Life's better with a little more sleep. We know this from research, popular press, and our own experience (if we're paying attention). It seems every day we're hearing the role sleep plays in disease, aging, cognitive functioning... yet, knowing we need more sleep isn't the same as actually getting it. As always, knowing isn't doing; if we want to make a change, we have to get serious.
I had been talking about how to get more sleep for a long time -- but really I was just complaining about being tired. I like being awake; my work, friends and family are compelling, and I've always been willing to trade sleep for exercise.
But in the last 18 months (yep, this takes a while!) I've made some progress. The turning point for me was hearing Arianna Huffington talk about her own journey to get more sleep. As I listened to her, I realized that I hadn't been taking it seriously enough. I wanted to be more rested, but I wasn't willing to give anything up to make it happen. After talking with Arianna I realized I had to decide if I was serious, figure out what I was willing to change, and then throw myself at it. If this was important I had to act like it was important.
Change is hard. You have to want to change -- really want to change -- to make it "worth it" to go through the trouble of unsticking an old habit and learning something new. You have to want the new behavior MORE than you want the old one. And usually, your old habits make some sense -- or at least they did at some point. Not getting enough sleep allowed me to get more work done, say yes more often, and meant that I didn't have to make some of the tough choices between different, important parts of my life. But it stopped being worth it -- when I'm tired I'm grumpy, resentful and reactive -- and that's not how I want to live.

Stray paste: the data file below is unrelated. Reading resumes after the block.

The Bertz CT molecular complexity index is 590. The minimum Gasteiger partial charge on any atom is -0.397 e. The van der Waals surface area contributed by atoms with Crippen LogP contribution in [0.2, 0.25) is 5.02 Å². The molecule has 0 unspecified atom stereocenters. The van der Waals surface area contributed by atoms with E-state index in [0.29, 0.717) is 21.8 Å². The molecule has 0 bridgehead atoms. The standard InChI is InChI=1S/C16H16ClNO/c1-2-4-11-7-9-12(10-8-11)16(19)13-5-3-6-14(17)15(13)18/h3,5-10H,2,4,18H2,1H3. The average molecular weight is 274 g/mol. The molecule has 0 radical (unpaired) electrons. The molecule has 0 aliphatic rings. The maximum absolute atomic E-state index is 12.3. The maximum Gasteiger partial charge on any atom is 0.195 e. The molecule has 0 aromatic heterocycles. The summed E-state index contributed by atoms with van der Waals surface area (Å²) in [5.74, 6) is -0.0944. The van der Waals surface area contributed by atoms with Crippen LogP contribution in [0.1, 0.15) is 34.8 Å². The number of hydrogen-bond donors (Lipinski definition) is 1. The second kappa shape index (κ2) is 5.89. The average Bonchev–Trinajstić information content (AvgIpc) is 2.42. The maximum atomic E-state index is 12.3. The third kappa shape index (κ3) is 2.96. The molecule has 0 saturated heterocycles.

The hardest part is sticking to it, of course. Here are some of the things that made a difference:
- Focus on quantity. You've got to get the basics first. If you're not in bed longer, you can't get more sleep. Most people can't change when they get up, so it means an earlier bedtime. For me that meant getting to bed 10 minutes earlier, then another 10, and so on until I got to a reasonable time.
In the past 18 months I've increased my sleep by about 30-60 minutes a night on average. Still plenty of room for improvement, but I'm excited about the progress. I'm a better version of me when I'm not totally sleep deprived -- just ask the people around me :)